THE BLOG

The Food Stamp Fight: Partisan Politics vs. People's Right to Survive

09/20/2013 08:12 am ET | Updated Nov 20, 2013

With millions of Americans out of work and millions more working for minimum wage, it's no secret that there's a hunger crisis in America. I've met seniors in my own community who buy 18-cent cans of dog food to mix with rice. I know people who go into dumpsters to find their dinner.

So why did the Republican-led House of Representatives just pass a bill to eliminate basic food aid for four million struggling Americans, including 200,000 children and 170,000 veterans?

The answer is simple: They're putting partisan ideology above people's right to survive.

When Republican leaders blame the Supplemental Nutrition Assistance Program (SNAP) for causing "dependency" on government, they fail to contemplate a simple question: Why do people receive food stamps in the first place?

While many recipients are seniors, children, and disabled veterans, there are two main reasons that ordinary able-bodied adults need assistance: Unemployment and unlivable wages.

While politicians like to pretend the Great Recession is long gone, it's clearly still present in the black community (13 percent unemployment), the Latino community (9.3 percent unemployment), and among the youngest workers (22 percent unemployment). Nationally, over four million people have been unemployed for six months or longer. Congress -- by cutting jobs for teachers, firefighters, construction workers, and others through misguided policies like the sequester -- is making things worse.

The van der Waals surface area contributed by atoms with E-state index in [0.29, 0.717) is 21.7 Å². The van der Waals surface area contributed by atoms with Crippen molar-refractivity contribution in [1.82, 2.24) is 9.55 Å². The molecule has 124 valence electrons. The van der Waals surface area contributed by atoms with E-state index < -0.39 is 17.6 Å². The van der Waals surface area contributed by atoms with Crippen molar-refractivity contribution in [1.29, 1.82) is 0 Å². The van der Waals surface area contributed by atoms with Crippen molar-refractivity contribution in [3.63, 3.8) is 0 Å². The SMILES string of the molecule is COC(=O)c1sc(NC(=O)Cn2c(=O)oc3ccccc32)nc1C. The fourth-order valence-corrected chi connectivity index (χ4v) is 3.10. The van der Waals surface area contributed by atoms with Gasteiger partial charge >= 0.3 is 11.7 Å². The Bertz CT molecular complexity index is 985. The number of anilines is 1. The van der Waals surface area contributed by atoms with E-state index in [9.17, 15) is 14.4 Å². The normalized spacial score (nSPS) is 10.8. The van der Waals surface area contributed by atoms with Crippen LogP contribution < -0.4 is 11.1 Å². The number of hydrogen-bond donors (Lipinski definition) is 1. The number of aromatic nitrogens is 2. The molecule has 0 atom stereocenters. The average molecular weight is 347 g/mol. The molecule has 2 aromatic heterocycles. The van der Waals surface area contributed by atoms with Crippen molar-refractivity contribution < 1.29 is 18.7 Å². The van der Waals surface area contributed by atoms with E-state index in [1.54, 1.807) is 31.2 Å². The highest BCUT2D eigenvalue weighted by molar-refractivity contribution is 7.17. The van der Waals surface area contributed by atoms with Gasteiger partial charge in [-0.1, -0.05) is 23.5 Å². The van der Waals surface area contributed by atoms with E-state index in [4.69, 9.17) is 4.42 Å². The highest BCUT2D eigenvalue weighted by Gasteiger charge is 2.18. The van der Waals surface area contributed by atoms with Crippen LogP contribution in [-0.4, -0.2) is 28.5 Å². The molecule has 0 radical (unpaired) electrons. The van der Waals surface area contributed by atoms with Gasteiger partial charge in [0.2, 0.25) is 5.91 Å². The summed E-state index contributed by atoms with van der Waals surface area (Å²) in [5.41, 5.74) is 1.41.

How can people feed themselves when they can't find work?

Sadly, even a full-time job is no guarantee of a full and proper meal on the table. Today, a parent working full-time at a minimum wage job won't earn enough income to cover basic needs like food, clothing, shelter, insurance, and child care. Even working a second job and well over 40-hours a week, it's mathematically impossible for many minimum wage workers to pay for childcare, clothing, and gas.The recent employee draft budget put forward by one of the nation's biggest employers is proof.

If Republican leaders in Congress are committed to eliminating nutrition assistance, there are responsible steps they can take right now: Raise the minimum wage so that workers can pay for their own food. Pass a serious jobs agenda--including the American Jobs Act of 2013--to give people the opportunity to earn a living.

Struggling Americans who receive nutrition assistance are not lazy. It's this Congress that's lazy.

It's time to get serious about a jobs agenda to empower people to feed themselves.

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